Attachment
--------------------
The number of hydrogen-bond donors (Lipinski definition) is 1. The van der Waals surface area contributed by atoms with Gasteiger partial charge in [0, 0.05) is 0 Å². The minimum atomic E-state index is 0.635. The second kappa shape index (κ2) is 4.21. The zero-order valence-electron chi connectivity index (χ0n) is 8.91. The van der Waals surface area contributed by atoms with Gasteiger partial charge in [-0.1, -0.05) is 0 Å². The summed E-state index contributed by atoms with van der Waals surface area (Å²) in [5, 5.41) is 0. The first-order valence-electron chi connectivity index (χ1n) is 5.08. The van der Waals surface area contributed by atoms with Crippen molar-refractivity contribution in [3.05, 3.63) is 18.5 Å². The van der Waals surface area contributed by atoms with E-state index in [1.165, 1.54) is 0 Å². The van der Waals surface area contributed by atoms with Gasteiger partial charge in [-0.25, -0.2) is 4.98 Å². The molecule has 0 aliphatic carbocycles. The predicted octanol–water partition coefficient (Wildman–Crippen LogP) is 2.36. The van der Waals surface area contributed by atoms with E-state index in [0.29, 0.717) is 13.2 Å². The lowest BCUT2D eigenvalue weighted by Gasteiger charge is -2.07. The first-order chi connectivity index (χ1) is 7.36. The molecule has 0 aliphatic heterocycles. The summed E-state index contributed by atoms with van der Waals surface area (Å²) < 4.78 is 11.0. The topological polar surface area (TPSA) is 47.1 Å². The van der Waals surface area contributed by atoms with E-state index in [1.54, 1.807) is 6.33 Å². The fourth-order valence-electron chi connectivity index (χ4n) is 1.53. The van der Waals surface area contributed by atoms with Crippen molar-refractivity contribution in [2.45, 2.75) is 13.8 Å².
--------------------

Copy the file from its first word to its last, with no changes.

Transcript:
The number of hydrogen-bond donors (Lipinski definition) is 1. The van der Waals surface area contributed by atoms with Gasteiger partial charge in [0, 0.05) is 0 Å². The minimum atomic E-state index is 0.635. The second kappa shape index (κ2) is 4.21. The zero-order valence-electron chi connectivity index (χ0n) is 8.91. The van der Waals surface area contributed by atoms with Gasteiger partial charge in [-0.1, -0.05) is 0 Å². The summed E-state index contributed by atoms with van der Waals surface area (Å²) in [5, 5.41) is 0. The first-order valence-electron chi connectivity index (χ1n) is 5.08. The van der Waals surface area contributed by atoms with Crippen molar-refractivity contribution in [3.05, 3.63) is 18.5 Å². The van der Waals surface area contributed by atoms with E-state index in [1.165, 1.54) is 0 Å². The van der Waals surface area contributed by atoms with Gasteiger partial charge in [-0.25, -0.2) is 4.98 Å². The molecule has 0 aliphatic carbocycles. The predicted octanol–water partition coefficient (Wildman–Crippen LogP) is 2.36. The van der Waals surface area contributed by atoms with E-state index in [0.29, 0.717) is 13.2 Å². The lowest BCUT2D eigenvalue weighted by Gasteiger charge is -2.07. The first-order chi connectivity index (χ1) is 7.36. The molecule has 0 aliphatic heterocycles. The summed E-state index contributed by atoms with van der Waals surface area (Å²) < 4.78 is 11.0. The topological polar surface area (TPSA) is 47.1 Å². The van der Waals surface area contributed by atoms with E-state index in [1.54, 1.807) is 6.33 Å². The fourth-order valence-electron chi connectivity index (χ4n) is 1.53. The van der Waals surface area contributed by atoms with Crippen molar-refractivity contribution in [2.45, 2.75) is 13.8 Å².